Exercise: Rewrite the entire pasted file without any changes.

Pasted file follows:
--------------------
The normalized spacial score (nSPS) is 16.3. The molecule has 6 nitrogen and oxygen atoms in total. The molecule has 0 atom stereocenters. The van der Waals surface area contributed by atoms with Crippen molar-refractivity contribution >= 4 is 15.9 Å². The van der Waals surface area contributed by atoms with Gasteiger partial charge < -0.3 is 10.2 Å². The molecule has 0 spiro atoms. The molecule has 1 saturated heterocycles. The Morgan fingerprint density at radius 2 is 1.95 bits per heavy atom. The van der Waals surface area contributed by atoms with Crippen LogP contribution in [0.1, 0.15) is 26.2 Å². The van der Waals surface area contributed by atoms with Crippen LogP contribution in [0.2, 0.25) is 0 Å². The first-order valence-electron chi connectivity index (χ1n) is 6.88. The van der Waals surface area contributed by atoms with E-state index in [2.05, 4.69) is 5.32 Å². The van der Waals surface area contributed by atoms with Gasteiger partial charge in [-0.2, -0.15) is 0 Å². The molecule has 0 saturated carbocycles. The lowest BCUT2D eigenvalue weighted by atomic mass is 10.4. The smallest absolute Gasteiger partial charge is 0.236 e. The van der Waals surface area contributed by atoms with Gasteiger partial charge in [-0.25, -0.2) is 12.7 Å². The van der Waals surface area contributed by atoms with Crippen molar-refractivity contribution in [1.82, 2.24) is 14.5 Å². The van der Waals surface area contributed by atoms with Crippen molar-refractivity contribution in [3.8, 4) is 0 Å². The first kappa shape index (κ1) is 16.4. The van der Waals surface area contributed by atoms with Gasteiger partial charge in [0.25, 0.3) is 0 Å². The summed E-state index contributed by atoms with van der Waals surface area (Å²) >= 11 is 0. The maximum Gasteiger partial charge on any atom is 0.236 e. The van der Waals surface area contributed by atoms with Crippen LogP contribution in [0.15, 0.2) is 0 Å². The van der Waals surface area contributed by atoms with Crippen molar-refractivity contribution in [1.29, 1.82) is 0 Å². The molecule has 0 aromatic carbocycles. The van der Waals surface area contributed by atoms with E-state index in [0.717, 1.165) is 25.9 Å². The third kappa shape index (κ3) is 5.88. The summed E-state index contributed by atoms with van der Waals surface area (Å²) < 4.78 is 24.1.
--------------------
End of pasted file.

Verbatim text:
The normalized spacial score (nSPS) is 16.3. The molecule has 6 nitrogen and oxygen atoms in total. The molecule has 0 atom stereocenters. The van der Waals surface area contributed by atoms with Crippen molar-refractivity contribution >= 4 is 15.9 Å². The van der Waals surface area contributed by atoms with Gasteiger partial charge < -0.3 is 10.2 Å². The molecule has 0 spiro atoms. The molecule has 1 saturated heterocycles. The Morgan fingerprint density at radius 2 is 1.95 bits per heavy atom. The van der Waals surface area contributed by atoms with Crippen LogP contribution in [0.1, 0.15) is 26.2 Å². The van der Waals surface area contributed by atoms with Crippen LogP contribution in [0.2, 0.25) is 0 Å². The first-order valence-electron chi connectivity index (χ1n) is 6.88. The van der Waals surface area contributed by atoms with E-state index in [2.05, 4.69) is 5.32 Å². The van der Waals surface area contributed by atoms with Gasteiger partial charge in [-0.2, -0.15) is 0 Å². The molecule has 0 saturated carbocycles. The lowest BCUT2D eigenvalue weighted by atomic mass is 10.4. The smallest absolute Gasteiger partial charge is 0.236 e. The van der Waals surface area contributed by atoms with Gasteiger partial charge in [-0.25, -0.2) is 12.7 Å². The van der Waals surface area contributed by atoms with Crippen molar-refractivity contribution in [1.82, 2.24) is 14.5 Å². The van der Waals surface area contributed by atoms with Crippen molar-refractivity contribution in [3.8, 4) is 0 Å². The first kappa shape index (κ1) is 16.4. The van der Waals surface area contributed by atoms with Gasteiger partial charge in [0.25, 0.3) is 0 Å². The summed E-state index contributed by atoms with van der Waals surface area (Å²) >= 11 is 0. The maximum Gasteiger partial charge on any atom is 0.236 e. The van der Waals surface area contributed by atoms with Crippen LogP contribution in [0.15, 0.2) is 0 Å². The van der Waals surface area contributed by atoms with Crippen molar-refractivity contribution in [1.29, 1.82) is 0 Å². The molecule has 0 aromatic carbocycles. The van der Waals surface area contributed by atoms with E-state index in [0.717, 1.165) is 25.9 Å². The third kappa shape index (κ3) is 5.88. The summed E-state index contributed by atoms with van der Waals surface area (Å²) < 4.78 is 24.1.